Jeremy Jordan, a graduate of St. Paul’s Episcopal School in Mobile, received a Trustee Metropolitan Scholarship. For Jordan, whose high school is right next door to the college, the decision to attend Spring Hill was easy. His father once taught as an adjunct professor, and two of his uncles graduated from Spring Hill.

“I grew up a mile from Spring Hill, and I rode my bike down Avenue of the Oaks,” Jordan said. “Spring Hill, once you’re there, it’s like its own little city. It’s self-contained.”

Over the past few years Spring Hill’s campus has been transformed with the restoration of St. Joseph Chapel, the construction of the state-of-the-art Marnie and John Burke Memorial Library, the renovation of Byrne Memorial Hall, and the construction of New Hall, a residence hall that opened in fall 2005. Construction is under way for a second residence hall in the Viragh Complex, which is scheduled for completion in 2007. Nan Altmayer Place, which houses the offices of the president and Admissions, was completed in earlier this year.

Castleberry said she is eager to be a part of campus life, and she won’t be alone in her new experience. About 80 percent of Spring Hill’s students – including 85 percent of freshmen – live on campus.

“I wanted to be close to my family, who will only be 20 minutes away, but I’ll be on my own. I’m really excited about living on campus and meeting people from different countries,” she said.

“One of the things we continue to be proud of is diversity – geographic, ethnic and religious diversity,” Pochard said. The freshman class is made up of students from 23 states, 19 percent are minority students, and about half of the class reports belonging to a denomination other than Catholic, he said.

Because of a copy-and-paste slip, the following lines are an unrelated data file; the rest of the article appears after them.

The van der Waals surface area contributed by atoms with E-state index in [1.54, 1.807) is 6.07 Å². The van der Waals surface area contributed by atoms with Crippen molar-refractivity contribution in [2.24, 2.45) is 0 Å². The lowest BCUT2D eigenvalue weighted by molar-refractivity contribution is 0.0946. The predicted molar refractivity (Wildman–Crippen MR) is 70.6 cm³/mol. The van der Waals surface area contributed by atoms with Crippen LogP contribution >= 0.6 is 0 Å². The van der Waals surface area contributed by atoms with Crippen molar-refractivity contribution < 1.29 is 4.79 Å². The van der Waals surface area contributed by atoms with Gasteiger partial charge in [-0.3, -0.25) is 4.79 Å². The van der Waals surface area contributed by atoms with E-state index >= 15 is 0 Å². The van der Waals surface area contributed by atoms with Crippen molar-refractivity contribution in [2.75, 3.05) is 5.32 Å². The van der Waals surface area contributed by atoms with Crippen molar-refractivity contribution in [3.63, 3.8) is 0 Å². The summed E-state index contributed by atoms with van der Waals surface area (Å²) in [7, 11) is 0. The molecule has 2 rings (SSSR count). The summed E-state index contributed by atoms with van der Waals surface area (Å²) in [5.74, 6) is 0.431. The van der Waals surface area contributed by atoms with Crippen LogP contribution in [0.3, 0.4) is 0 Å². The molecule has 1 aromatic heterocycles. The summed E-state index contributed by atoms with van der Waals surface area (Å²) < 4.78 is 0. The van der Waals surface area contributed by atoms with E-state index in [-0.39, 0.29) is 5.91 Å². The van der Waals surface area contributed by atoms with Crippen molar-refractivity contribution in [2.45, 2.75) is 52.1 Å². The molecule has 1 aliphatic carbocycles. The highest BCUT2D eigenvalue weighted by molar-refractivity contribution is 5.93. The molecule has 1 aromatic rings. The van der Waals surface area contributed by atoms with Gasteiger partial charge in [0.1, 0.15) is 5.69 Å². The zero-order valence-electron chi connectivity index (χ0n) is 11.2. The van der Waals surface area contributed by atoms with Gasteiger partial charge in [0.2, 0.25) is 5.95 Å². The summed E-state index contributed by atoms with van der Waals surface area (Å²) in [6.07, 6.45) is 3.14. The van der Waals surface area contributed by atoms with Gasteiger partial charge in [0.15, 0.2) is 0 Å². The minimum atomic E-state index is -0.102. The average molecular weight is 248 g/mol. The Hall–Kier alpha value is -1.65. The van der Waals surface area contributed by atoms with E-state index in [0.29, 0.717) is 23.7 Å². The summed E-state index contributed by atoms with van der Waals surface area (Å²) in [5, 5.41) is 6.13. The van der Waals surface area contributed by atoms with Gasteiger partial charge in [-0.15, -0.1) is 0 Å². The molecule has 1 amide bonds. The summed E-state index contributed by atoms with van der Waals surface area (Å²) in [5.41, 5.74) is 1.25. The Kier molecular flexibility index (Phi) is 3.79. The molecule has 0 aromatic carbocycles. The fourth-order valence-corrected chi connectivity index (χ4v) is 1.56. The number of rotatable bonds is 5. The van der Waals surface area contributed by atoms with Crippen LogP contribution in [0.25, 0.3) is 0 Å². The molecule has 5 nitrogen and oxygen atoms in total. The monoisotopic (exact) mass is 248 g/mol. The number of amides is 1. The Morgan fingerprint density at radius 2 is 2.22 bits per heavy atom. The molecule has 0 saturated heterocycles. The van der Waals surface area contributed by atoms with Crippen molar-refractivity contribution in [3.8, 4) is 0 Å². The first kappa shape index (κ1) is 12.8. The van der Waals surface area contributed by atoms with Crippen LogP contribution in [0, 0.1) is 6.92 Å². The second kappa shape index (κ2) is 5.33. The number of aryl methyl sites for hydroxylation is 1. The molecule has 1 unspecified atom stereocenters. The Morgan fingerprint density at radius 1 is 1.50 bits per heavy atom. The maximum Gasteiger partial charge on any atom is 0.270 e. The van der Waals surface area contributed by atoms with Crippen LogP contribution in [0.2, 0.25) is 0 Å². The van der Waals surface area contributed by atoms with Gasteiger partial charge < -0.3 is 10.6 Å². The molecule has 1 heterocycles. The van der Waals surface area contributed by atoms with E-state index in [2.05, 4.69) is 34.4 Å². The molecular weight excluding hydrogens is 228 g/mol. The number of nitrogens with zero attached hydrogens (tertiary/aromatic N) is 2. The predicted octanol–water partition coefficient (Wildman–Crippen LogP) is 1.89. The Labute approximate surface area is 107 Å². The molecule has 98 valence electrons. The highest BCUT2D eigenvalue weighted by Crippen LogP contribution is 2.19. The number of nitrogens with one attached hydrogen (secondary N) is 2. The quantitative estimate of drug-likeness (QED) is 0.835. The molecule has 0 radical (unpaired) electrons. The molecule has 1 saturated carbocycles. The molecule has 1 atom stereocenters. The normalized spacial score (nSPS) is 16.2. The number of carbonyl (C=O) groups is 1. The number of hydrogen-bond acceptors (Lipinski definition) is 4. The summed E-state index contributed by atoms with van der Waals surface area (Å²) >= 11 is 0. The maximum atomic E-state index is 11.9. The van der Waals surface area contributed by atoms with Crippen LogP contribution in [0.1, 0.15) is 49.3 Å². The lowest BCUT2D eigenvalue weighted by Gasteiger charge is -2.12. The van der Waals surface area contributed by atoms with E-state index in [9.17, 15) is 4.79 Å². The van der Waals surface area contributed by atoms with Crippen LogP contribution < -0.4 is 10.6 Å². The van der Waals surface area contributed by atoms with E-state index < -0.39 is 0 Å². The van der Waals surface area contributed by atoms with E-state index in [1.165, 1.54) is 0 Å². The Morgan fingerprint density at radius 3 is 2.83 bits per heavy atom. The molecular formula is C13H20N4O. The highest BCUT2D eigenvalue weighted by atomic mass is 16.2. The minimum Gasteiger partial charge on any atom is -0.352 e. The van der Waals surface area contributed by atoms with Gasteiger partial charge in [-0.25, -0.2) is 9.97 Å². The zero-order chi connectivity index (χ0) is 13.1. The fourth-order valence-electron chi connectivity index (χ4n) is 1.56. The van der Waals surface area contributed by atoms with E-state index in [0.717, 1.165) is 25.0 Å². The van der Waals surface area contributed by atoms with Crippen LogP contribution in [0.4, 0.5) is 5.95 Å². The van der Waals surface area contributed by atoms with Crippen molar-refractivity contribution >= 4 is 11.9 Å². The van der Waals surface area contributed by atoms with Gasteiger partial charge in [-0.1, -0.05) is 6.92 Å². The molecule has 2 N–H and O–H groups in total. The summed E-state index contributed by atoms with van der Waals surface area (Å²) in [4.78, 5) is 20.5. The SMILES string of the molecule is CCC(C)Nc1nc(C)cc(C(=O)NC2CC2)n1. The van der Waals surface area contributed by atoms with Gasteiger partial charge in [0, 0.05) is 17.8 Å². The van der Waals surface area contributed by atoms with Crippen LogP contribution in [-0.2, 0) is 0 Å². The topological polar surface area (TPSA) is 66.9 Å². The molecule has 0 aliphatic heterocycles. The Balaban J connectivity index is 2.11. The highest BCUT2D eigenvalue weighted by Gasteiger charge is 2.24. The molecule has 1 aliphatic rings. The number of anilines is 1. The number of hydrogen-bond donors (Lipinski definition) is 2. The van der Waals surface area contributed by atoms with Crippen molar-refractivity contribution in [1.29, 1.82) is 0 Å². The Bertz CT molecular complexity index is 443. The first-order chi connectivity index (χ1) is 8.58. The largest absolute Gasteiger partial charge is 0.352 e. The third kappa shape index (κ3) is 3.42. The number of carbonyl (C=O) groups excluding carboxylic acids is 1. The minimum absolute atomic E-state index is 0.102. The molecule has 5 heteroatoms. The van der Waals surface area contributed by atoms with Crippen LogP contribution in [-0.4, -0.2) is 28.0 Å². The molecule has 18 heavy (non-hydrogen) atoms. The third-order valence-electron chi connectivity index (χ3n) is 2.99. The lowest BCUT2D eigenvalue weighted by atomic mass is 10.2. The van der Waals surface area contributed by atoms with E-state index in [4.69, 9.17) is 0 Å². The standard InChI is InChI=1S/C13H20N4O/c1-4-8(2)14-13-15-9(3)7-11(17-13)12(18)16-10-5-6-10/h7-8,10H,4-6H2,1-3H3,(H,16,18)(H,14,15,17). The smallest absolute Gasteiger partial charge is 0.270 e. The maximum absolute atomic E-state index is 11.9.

Looking forward to attending a “small school in a Christian atmosphere,” Castleberry said she is most excited about the service and mission opportunities Spring Hill offers each semester. She is already planning to join the trip with Campus Ministry to Bayou La Batre, Ala., for Hurricane Katrina cleanup.

Jordan said he plans to major in business management and minor in marketing and French. He has been taking tae kwon do classes for six years and has been teaching classes for the past four years. With his degree from Spring Hill, he plans to open his own tae kwon do studio.

“I’ve always heard the teachers at Spring Hill are really helpful, and I’m looking forward to learning a lot,” Jordan said.

Twainna Basse, who graduated from Foley High School as salutatorian, was selected as one of four Spring Hill Scholars, the most prestigious scholarship. As a pre-vet major, she said she was most impressed with Spring Hill’s strong science department and small class sizes.

Basse’s high-school English teacher suggested that she consider Spring Hill for her college plans. She visited the campus several times and consulted with Jonathan Strickland, admissions counselor, who was very helpful in answering her questions.

“Everyone was really nice every time I visited the campus,” Basse said. “Everyone left such a good impression on me.”

For more information on Spring Hill College, call the Admissions Office at (251) 380-3030 or visit www.shc.edu/admission.